Bad Actors Safe Under Spyware Legislation?
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WASHINGTON -- Congress' good intentions may also be good business for the $2.8 billion shady world of the spyware industry. Pending anti-spyware legislation may, in fact, end up legitimizing bad actors.
That's the take of Richard Stiennon, vice president of threat research at anti-spyware firm Webroot. Stiennon, who spoke at the Gartner IT Security Summit here today, thinks Congress should do less, rather than more, when it comes to federal anti-spyware bills.
Last month, the U.S. House of Representatives passed two anti-spyware measures. One bill (I-SPY Act) imposes tougher criminal penalties for spyware-related activities.
The other bill (SPY Act) also increases penalties but includes an opt-in, notice and consent regime for legal software -- adware -- that collects personally identifiable information from consumers.
Both bills contain a long list of exemptions, including pre-purchase installations, cookies and software and network security upgrades.
"I'm leaning toward preferring the increase in penalties for bad acting," Stiennon told internetnews.com. "By setting a lot of definitions, you're going to have some of the perpetrators just modifying their behavior to comply with this new law and then start legal activities to get index spyware vendors to stop listing them."
In particular, Stiennon said, adware companies might be able to say, "Hey, we comply with this new law, the Federal Trade Commission doesn't have a problem with what we're doing and you shouldn't identify us this way."
Prominent adware firms such as Claria have in recent months mounted public relations campaigns to distinguish themselves from spyware companies. The purpose of adware is to drive visitors to advertisers' Web sites. Adware writers and distributors redirect browsers and generate pop-up adds.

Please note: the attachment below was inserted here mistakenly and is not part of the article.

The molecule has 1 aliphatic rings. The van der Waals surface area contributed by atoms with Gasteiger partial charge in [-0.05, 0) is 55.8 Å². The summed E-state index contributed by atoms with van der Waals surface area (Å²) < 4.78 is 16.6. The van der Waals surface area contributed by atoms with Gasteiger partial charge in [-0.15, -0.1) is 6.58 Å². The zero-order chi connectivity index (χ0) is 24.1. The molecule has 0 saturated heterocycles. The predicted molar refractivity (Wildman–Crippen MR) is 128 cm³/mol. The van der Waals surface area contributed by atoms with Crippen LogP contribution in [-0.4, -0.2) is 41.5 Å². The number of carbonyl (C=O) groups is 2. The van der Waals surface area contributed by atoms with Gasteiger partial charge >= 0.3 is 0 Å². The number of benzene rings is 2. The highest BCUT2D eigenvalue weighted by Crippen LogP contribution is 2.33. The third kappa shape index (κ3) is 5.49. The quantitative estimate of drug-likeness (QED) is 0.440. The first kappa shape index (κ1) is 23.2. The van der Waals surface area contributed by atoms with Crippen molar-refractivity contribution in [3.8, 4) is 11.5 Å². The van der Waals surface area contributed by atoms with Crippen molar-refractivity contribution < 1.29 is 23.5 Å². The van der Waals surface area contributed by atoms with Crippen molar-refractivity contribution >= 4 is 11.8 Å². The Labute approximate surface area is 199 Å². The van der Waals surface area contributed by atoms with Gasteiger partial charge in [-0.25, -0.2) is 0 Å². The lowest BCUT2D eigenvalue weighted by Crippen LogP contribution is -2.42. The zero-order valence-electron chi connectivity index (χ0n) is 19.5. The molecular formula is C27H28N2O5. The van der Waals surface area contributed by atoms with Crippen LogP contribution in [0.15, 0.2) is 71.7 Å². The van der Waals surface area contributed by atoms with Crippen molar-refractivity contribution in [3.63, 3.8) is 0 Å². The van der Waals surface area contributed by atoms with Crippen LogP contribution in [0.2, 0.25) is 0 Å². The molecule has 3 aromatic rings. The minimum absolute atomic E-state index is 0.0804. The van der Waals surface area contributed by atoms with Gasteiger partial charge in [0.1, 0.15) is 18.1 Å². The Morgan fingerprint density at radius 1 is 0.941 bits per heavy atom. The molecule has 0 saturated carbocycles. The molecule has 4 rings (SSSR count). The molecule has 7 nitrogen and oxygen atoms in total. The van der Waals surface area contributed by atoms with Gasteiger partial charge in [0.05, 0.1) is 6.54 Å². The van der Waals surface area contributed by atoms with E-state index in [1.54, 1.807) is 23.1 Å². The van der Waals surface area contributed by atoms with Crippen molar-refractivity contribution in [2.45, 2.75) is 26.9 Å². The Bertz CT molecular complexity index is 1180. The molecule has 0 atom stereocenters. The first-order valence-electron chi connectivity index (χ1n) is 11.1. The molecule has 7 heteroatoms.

Adware vendors contend they obtain consent before installing their software. Spyware, on the other hand, distributes pop-up advertising without consent and often in malicious ways.
With or without a new law, Stiennon vowed to continue to list adware vendors in Webroot's quarterly rankings of top threats to network security.
"I certainly agree they are adware companies, that's how we identify them," Stiennon said. "The one thing we won't stop doing is to identify them as adware companies as long as they serve ads and support free software with ads."
He also scoffed at adware firms' claims of notice and consent, saying, "If they truly gave end users full disclosure, they wouldn't have any customers."
Adware consent, he said, should read: "This product is going to pop up a million ads in your face and it's going to significantly reduce the performance of your computer and increase boot times by 30 seconds."
Stiennon also shrugged off the idea of adware lawsuits against Webroot seeking to be de-listed as a threat.
"Sadly, in this country anybody can sue anyone for anything," he said. "I don't think anybody could win one of those cases because you will not find 12 U.S. citizens who feel sorry for adware vendors."
Ultimately, Stiennon said, federal anti-spyware legislation will be as effective as the CAN-SPAM Act, Congress' effort to curb unwanted and unsolicited e-mail.
"Legislation isn't going to make it go away. Maybe it will push it offshore," he said. "The CAN-SPAM Act has done some good, but there's more spam now than when CAN-SPAM passed. It's made it more expensive for legitimate companies to engage in spam, and this will be the exact same with spyware."